Runners are constantly hearing about the importance of staying hydrated. Even people who don't work out need to be mindful of it, especially as the temperatures rise during the summertime. But is it as simple as just drinking water all day? Move Ya Brass spoke with Lauren Hulin, Registered Dietitian with Ochsner's Eat Fit NOLA, to find out.
Move Ya Brass: What's the number one thing runners should be doing to stay hydrated?
Lauren Hulin: A runner should never go into a run dehydrated. It is important to drink fluids throughout the day. Runners should also be aware of their electrolyte levels. If the athlete sweats a lot, they can potentially have low stores of electrolytes in their body. They should ensure their diets have sodium, calcium, magnesium and potassium in it. If the runner is not able to get adequate electrolytes through their diets, supplementing is key. The NUUN tablets are really great — it is just electrolytes that can be added to your water. ICONIC is another product that has a lot of electrolytes in it plus protein, which would be great post workout.
MYB: What about leading up to a race?
Hulin: As I mentioned earlier, it's very important to never go into the race dehydrated. The Academy of Nutrition and Dietetics recommends the amount of ounces of fluid you should be drinking a day is a simple formula: your body weight in pounds divided by two equals the amount of ounces of fluids [you should be drinking a] day. Water should be the majority of fluid ounces. Make sure you are getting enough water and electrolytes prior to a race.
MYB: What are the signs of dehydration?
Hulin: There are various ways to tell if you are dehydrated. Signs of dehydration can include being thirsty, feeling dizzy or lightheaded, cotton mouth, dry skin, tired/lack of energy, color and amount of time you are urinating — you want to aim for “light hay” colored urine and urinating every 2-3 hours or less. If your pee is the color of apple juice or darker, or even smelly, [it is a] big sign you are dehydrated.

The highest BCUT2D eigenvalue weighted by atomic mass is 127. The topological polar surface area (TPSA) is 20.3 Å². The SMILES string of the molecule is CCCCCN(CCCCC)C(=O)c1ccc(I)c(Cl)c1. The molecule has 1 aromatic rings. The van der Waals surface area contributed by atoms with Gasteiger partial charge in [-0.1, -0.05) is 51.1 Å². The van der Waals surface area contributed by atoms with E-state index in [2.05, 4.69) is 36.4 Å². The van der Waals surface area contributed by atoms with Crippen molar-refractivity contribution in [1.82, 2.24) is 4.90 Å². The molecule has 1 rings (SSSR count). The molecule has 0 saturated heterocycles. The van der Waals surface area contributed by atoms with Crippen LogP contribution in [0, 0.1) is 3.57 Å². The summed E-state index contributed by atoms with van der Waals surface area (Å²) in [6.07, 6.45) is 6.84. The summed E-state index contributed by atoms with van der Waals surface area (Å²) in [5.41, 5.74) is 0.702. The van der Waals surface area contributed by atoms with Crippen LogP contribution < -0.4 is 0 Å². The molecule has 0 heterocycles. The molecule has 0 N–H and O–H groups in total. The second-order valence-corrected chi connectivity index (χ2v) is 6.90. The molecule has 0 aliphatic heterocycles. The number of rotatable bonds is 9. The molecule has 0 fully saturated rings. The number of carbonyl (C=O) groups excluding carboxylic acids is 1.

MYB: What's the biggest misconception about hydration?
Hulin: A misconception is that water is enough to rehydrate you after a long run. To be clear, sometimes water is enough to rehydrate after a run, but after a long run in hot weather, you will need to replenish your electrolytes as well. There is no way to “preload” your electrolytes before a run. What your body does not need, you will pee it out. It is best to replenish after your run.
MYB: Are there any foods that aid in hydration?
Hulin: Foods with sodium, potassium, magnesium and calcium will help with replenishing electrolytes. Turkey, cottage cheese with fruit, V8 and turkey pho with vegetables are all good options to eat that will aid in hydration.
MYB: Any tips for injury prevention?
Hulin: To prevent injury, make sure you are warming up, stretching after and listening to your body. If something does not feel right — it probably isn’t. From a food perspective, ensuring your diet is full of vegetables, fruits, lean meats, whole grains and fluids.
MYB: Does your advice differ for non-athletes?
Hulin: This advice can be used for everyone. As the temperature gets hotter and you are doing activities outside, it is important to be aware of the signs of dehydration and how to combat it.
MYB: How is hydration affected by alcohol?
Hulin: Alcohol can dehydrate you. My recommendation would be to pair your alcohol with water, soda water — LaCroix, bubly — or Kombucha that can offset the dehydration effects of alcohol. More important though, make sure you are not excessively drinking alcohol and drink a glass of water in between your alcoholic beverages.
MYB: Final advice for athletes when it comes to hydration?
Hulin: Know the warning signs of dehydration and make sure you never go into a run or intense workout dehydrated. Drink throughout the workout/run. If you feel yourself becoming very tired and lightheaded, take a break, listen to your body and refuel with proper nutrition.
- Lori Wilson